Sounds great! How does it work? Well, Lifestyle Club London charge you a lot upfront. There’s a joining fee, an ‘out of hours induction fee’, a fee on any cash, credit or debit card payment into their account, charges for out of hours contacts which aren’t emergencies (and of course, check out fees, maintenance fees and.. well, we will come on to the rest).

For this, an allegedly refundable ‘membership fee’ and a monthly ‘contribution’, you get a room in a shared house.

On what terms you have this room are deeply unclear, Lifestyle Club London’s own terms are frankly gobbledigook. They appear to believe they have the right to end your membership (and occupation) at any point without notice – though their terms don’t actually say this (see clause 30). Oh and they reserve the right to wander into your room at any point, and apparently (though no figures provided in the agreement) charge you £90 for not having done the washing up when they drop round. (Any penalty like that would almost certainly be unenforceable as an unfair consumer contract term, of course.)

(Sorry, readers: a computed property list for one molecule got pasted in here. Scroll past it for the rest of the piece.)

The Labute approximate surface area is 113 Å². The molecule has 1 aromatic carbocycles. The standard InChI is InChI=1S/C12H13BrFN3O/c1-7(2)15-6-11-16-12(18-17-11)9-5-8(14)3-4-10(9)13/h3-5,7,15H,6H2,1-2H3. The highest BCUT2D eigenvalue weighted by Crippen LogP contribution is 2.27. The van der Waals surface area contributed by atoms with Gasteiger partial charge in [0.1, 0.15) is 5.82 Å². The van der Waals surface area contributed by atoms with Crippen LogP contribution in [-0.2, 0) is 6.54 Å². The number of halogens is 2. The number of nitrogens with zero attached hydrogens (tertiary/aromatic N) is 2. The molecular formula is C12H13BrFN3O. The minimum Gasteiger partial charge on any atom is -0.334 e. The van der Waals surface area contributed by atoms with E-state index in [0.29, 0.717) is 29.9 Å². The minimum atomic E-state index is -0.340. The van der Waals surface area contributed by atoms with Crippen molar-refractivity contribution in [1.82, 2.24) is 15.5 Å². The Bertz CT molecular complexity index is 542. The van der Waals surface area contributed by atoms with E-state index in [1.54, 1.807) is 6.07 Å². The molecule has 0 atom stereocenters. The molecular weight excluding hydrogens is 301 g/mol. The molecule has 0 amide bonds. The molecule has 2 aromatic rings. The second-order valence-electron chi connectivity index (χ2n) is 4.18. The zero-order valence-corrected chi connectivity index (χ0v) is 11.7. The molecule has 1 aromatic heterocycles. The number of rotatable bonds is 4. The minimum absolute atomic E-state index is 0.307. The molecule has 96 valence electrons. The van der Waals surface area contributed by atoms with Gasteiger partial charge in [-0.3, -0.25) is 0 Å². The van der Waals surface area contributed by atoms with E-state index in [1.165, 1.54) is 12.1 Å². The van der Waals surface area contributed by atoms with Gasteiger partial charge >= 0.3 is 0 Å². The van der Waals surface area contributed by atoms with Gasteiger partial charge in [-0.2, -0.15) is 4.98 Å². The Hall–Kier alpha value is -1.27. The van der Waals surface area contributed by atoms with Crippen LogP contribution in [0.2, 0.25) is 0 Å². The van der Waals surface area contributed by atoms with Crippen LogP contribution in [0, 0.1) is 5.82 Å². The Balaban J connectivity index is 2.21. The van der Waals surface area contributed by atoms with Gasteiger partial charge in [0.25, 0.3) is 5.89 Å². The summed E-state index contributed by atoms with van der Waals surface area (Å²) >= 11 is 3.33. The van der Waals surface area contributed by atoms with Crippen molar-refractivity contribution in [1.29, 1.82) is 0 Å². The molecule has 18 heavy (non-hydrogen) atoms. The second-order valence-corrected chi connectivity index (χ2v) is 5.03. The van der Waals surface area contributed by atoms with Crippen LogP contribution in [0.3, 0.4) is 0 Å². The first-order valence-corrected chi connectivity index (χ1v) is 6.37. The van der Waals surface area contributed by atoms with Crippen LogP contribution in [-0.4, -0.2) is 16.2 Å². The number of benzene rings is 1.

There is a prohibition – which we’ll come back to – on admitting ‘any third parties at all’

stranger clause

In this LCL youtube video, this specifically includes not letting in ‘alleged council workers’.

Alleged council workers

I wonder why LCL would be so worried about ‘alleged council workers’. (I don’t really wonder. I’m just building dramatic tension.)

But if the ‘member’ agreement looked bad, you should see the ‘landlord agreement’, whereby the landlord agrees to take a pro rata part of LCL’s overall rental (sorry, member contribution) income across all properties, while having full repairing and insurance liability. Apparently the agreement is terminable on 30 days notice – not clear how that works in relation to the ‘members’.